Palmer and McFadden reported the first case of disseminated blastomycosis causing ARDS in 1968.[13] Since then, few studies have identified disseminated blastomycosis as a cause of ARDS (Table 1). Our review of these reports revealed that out of 33 patients with ARDS secondary to blastomycosis, 21 deaths resulted. Although the exact mechanism is not fully known, systemic stimulation of inflammatory mediators gives a reasonable explanation for the high mortality rate of 40 to 60 percent described in the literature for all causes of ARDS.[14] Thus, early suspicion of disseminated disease is especially helpful in endemic areas since rapid institution of therapy can improve morbidity and mortality.

Blastomycosis may seldom present as a primary cutaneous lesion after traumatic inoculation from laboratory or autopsy exposure, animal bites or scratches, and outdoor trauma.[15,16] A total of 22 cases of cutaneous inoculation blastomycosis were compiled for a major article, reviewing literature from 1903 to 2002.[17] The clinical presentation of infected patients is variable and symptoms of infection may be absent, chronic, acute, or even fulminant. Primary cutaneous blastomycosis is often mistaken for other cutaneous entities such as keratoacanthoma, squamous cell carcinoma, tuberculosis, tertiary syphilis, leprosy, or bacterial pyoderma.[18]

We describe a rare case of a patient with an unhealed cutaneous lesion who underwent surgical debridement and postoperatively developed life-threatening disseminated blastomycosis progressing to ARDS. With a high index of clinical suspicion, rapid diagnosis, and prompt therapy with amphotericin B (AmB), the patient recovered.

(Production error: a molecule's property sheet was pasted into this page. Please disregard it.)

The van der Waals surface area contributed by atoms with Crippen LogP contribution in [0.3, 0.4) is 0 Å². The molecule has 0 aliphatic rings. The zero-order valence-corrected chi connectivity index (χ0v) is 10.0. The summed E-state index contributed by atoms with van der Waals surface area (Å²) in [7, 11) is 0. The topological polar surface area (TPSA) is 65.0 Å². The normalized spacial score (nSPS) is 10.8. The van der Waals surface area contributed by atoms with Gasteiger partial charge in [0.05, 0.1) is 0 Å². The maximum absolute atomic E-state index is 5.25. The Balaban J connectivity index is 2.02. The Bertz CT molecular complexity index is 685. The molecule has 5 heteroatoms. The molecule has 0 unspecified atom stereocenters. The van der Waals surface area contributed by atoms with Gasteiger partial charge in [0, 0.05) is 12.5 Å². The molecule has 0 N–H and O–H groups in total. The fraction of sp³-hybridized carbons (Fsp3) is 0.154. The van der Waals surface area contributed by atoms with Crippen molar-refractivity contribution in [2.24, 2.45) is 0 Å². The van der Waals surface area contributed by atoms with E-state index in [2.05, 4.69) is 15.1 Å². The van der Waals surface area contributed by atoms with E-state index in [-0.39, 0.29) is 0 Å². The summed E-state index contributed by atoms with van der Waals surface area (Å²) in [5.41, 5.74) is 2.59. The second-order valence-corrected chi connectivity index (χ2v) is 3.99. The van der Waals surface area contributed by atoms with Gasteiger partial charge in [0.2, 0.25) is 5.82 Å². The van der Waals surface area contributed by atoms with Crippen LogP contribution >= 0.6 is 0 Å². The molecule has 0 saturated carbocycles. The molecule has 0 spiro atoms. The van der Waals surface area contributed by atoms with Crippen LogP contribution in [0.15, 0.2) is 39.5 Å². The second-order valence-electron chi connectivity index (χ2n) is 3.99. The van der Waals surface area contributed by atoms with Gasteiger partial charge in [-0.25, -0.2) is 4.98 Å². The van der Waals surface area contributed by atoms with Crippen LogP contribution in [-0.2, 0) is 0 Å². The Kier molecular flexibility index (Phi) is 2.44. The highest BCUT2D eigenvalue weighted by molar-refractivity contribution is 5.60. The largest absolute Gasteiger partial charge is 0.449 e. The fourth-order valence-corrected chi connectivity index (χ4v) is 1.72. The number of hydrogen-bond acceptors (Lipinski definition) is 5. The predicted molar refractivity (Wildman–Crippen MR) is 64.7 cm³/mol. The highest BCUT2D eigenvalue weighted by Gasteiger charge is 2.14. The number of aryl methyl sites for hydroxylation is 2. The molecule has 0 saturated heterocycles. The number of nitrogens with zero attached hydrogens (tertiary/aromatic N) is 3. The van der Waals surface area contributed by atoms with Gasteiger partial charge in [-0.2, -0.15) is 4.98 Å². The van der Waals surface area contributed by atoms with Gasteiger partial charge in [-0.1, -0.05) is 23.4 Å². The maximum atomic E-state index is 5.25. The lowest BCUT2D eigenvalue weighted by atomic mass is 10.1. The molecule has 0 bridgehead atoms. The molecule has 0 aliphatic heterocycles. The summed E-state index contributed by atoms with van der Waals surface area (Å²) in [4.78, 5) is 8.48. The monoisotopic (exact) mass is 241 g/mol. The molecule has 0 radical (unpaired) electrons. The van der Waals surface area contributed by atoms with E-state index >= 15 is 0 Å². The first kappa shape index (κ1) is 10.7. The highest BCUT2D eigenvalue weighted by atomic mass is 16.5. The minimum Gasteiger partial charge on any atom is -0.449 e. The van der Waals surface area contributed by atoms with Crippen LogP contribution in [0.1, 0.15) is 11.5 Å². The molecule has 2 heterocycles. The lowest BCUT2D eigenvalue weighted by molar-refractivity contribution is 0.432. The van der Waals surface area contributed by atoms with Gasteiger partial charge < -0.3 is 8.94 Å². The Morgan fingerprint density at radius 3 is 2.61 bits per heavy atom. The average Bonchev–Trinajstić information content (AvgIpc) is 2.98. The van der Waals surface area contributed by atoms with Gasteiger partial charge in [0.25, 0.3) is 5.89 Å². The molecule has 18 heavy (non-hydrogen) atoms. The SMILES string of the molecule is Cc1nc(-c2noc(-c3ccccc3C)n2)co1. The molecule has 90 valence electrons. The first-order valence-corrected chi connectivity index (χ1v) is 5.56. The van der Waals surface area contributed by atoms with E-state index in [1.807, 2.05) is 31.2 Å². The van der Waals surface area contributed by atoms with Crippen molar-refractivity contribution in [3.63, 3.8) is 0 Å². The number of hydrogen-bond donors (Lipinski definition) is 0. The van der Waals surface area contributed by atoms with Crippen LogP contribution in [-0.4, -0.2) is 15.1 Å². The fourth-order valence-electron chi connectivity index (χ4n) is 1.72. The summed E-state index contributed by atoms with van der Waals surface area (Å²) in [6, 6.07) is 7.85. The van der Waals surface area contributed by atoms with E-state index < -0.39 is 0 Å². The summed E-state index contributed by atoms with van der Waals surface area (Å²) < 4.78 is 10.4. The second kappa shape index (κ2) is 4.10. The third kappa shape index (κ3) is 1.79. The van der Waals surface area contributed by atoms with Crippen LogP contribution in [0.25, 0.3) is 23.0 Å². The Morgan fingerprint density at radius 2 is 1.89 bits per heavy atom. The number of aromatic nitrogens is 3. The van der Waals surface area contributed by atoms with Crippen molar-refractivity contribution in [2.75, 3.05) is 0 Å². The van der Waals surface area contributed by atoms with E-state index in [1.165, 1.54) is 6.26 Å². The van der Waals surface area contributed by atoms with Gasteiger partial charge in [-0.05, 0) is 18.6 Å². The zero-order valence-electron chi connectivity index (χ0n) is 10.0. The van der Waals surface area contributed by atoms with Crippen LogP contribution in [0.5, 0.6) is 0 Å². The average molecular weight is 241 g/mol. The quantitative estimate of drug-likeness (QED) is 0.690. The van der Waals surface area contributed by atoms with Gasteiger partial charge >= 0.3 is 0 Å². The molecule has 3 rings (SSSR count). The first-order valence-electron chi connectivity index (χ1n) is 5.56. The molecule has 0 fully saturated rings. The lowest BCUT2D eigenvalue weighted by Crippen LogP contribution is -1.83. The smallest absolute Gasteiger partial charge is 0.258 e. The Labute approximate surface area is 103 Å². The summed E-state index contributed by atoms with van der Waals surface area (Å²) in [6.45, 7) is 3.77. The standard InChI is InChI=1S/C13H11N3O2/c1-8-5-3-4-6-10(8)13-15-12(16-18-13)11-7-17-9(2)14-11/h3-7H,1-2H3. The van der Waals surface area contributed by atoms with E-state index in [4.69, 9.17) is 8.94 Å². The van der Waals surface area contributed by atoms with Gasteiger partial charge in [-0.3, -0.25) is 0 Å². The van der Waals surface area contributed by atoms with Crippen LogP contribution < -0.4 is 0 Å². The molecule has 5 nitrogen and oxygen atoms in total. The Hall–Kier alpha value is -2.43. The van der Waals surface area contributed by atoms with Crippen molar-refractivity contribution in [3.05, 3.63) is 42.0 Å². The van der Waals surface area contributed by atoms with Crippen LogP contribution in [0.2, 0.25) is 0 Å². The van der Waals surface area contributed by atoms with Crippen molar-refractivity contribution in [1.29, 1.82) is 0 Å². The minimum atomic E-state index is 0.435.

Case Report
A 49-year-old man with a past medical history of type 2 diabetes mellitus (T2DM) and hypertension presented with a history of right knee pain and swelling. The patient had sustained a small bruise on his right knee following minor trauma eight months previously. The bruise resolved spontaneously; however, approximately three months prior to presentation, he noted onset of pain and swelling over the right knee. The pain and swelling were associated with intermittent bloody and purulent discharge from a cutaneous lesion that had developed. Over the next three months, he had multiple right knee fluid aspirations with fluid analysis that showed no crystals, minimal white blood cells, and no growth on bacterial culture. No mycobacterial or deep fungal cultures of either the aspirated fluid or wound discharge were requested. As an outpatient, he had been treated empirically for gouty arthritis and had two courses of oral antibiotics. The patient’s review of systems was significant only for subjective fevers. He denied chills, shortness of breath, cough, or hemoptysis.